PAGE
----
Hope this helps

Bill
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Re: Wipline 2100 Amphibs

Unread postby Bill Rusk » Mon Feb 22, 2016 6:30 pm

Folks


Lots of people put some type of floor in the float lockers to keep stuff from getting all jammed up and also to keep it from getting wet. There is always a little water in the lockers and without a floor, anything you put in the locker will get wet. It's a pain in the arse.


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This is what the locker looks like from the factory. No floor.


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I took some aluminum angle stock and screwed it to the bulkheads. Weight about 7.5 oz per locker


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Now you can put some plywood down to get a level floor. Be careful that you keep the floor low so you will have room to put your gas cans in there. If you put the floor in the widest part of the locker (the logical and attractive place to do so) it may be too high and thus cut down on your available space too much.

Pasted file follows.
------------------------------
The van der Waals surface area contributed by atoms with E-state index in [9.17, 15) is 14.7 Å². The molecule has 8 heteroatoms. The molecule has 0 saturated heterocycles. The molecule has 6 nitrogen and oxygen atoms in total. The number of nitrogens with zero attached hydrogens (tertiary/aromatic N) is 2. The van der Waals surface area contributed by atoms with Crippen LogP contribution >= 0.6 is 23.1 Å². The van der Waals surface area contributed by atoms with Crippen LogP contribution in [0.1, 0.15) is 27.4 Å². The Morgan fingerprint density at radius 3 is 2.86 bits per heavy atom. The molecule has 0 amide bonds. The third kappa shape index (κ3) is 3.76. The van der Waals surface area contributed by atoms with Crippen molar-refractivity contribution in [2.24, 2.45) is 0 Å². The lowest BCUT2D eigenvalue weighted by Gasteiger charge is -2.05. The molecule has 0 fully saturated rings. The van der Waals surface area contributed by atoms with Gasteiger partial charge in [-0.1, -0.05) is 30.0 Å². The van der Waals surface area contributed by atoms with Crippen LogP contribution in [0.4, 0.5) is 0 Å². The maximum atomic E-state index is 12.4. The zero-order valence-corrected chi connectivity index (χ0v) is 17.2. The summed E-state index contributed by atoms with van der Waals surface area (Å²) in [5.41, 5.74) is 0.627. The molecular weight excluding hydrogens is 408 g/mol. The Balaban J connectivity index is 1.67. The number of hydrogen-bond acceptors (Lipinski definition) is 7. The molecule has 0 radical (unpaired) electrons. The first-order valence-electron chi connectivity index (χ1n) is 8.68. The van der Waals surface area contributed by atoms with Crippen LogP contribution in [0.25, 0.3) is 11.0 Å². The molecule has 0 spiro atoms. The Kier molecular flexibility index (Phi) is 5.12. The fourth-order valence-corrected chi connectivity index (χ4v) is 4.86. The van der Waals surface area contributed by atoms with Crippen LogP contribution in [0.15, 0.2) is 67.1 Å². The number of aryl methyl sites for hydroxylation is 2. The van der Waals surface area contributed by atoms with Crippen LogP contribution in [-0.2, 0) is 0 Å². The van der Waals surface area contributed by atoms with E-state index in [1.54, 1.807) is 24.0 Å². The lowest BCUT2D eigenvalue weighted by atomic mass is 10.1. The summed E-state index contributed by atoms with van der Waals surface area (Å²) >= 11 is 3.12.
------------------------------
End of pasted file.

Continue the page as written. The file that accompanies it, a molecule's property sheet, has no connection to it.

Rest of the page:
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I put a couple of nut plates in the angle braces so I could secure the floor boards. You don't want a piece of plywood just banging around in there.


Hope this helps


Bill
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Re: Wipline 2100 Amphibs

Unread postby Bill Rusk » Mon Feb 22, 2016 6:47 pm

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This is called the nose gear trolley. The four little black things are called the trolley blocks and they go on the four corners of the trolley and slide in rails to retract and extend the nose gear. These polymer blocks will expand from either hard use (rough strips or rough landings), or from water absorption. But either way they will expand over time and bind up in the rails causing problems down the road. Every annual you need to take this whole assembly apart and check the fit of the blocks. Replace as necessary. The trolley should slide freely.


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The trolley is behind the four bolts and holds the upper part of the white gear leg on.


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As the gear is retracted it goes around the corner, being pulled aft by the hydraulic cylinder (ram/actuator).


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It continues aft until the nose gear is fully retracted.


Hope this helps


Bill